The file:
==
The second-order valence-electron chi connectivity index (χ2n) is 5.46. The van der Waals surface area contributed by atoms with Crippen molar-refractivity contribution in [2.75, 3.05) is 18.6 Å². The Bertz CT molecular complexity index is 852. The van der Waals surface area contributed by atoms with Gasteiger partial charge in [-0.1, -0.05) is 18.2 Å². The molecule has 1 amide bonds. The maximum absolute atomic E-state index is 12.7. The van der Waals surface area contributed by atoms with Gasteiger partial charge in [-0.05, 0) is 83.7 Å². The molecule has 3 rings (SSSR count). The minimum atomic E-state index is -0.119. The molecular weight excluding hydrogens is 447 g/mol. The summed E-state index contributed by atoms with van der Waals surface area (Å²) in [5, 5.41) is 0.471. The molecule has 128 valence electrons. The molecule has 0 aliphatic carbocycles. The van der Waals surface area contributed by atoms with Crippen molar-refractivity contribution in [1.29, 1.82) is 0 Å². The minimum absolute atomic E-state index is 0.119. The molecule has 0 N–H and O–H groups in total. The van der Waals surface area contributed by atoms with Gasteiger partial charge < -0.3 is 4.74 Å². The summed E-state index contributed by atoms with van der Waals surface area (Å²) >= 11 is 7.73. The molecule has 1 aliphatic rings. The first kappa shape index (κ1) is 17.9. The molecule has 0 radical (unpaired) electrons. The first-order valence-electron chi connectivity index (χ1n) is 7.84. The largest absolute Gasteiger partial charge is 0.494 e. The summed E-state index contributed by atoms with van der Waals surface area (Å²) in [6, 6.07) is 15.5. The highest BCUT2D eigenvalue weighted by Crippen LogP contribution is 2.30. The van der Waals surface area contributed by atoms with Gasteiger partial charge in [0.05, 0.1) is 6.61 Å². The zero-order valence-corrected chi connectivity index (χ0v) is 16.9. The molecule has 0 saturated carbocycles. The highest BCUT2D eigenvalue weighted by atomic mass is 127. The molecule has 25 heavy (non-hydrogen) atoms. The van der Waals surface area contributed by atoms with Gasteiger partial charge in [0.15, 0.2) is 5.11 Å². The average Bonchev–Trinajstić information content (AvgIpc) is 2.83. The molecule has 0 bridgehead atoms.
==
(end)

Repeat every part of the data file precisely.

The second-order valence-electron chi connectivity index (χ2n) is 5.46. The van der Waals surface area contributed by atoms with Crippen molar-refractivity contribution in [2.75, 3.05) is 18.6 Å². The Bertz CT molecular complexity index is 852. The van der Waals surface area contributed by atoms with Gasteiger partial charge in [-0.1, -0.05) is 18.2 Å². The molecule has 1 amide bonds. The maximum absolute atomic E-state index is 12.7. The van der Waals surface area contributed by atoms with Gasteiger partial charge in [-0.05, 0) is 83.7 Å². The molecule has 3 rings (SSSR count). The minimum atomic E-state index is -0.119. The molecular weight excluding hydrogens is 447 g/mol. The summed E-state index contributed by atoms with van der Waals surface area (Å²) in [5, 5.41) is 0.471. The molecule has 128 valence electrons. The molecule has 0 aliphatic carbocycles. The van der Waals surface area contributed by atoms with Crippen molar-refractivity contribution in [1.29, 1.82) is 0 Å². The minimum absolute atomic E-state index is 0.119. The molecule has 0 N–H and O–H groups in total. The van der Waals surface area contributed by atoms with Gasteiger partial charge < -0.3 is 4.74 Å². The summed E-state index contributed by atoms with van der Waals surface area (Å²) >= 11 is 7.73. The molecule has 1 aliphatic rings. The first kappa shape index (κ1) is 17.9. The molecule has 0 radical (unpaired) electrons. The first-order valence-electron chi connectivity index (χ1n) is 7.84. The largest absolute Gasteiger partial charge is 0.494 e. The summed E-state index contributed by atoms with van der Waals surface area (Å²) in [6, 6.07) is 15.5. The highest BCUT2D eigenvalue weighted by Crippen LogP contribution is 2.30. The van der Waals surface area contributed by atoms with Gasteiger partial charge in [0.05, 0.1) is 6.61 Å². The zero-order valence-corrected chi connectivity index (χ0v) is 16.9. The molecule has 0 saturated carbocycles. The highest BCUT2D eigenvalue weighted by atomic mass is 127. The molecule has 25 heavy (non-hydrogen) atoms. The van der Waals surface area contributed by atoms with Gasteiger partial charge in [0.15, 0.2) is 5.11 Å². The average Bonchev–Trinajstić information content (AvgIpc) is 2.83. The molecule has 0 bridgehead atoms.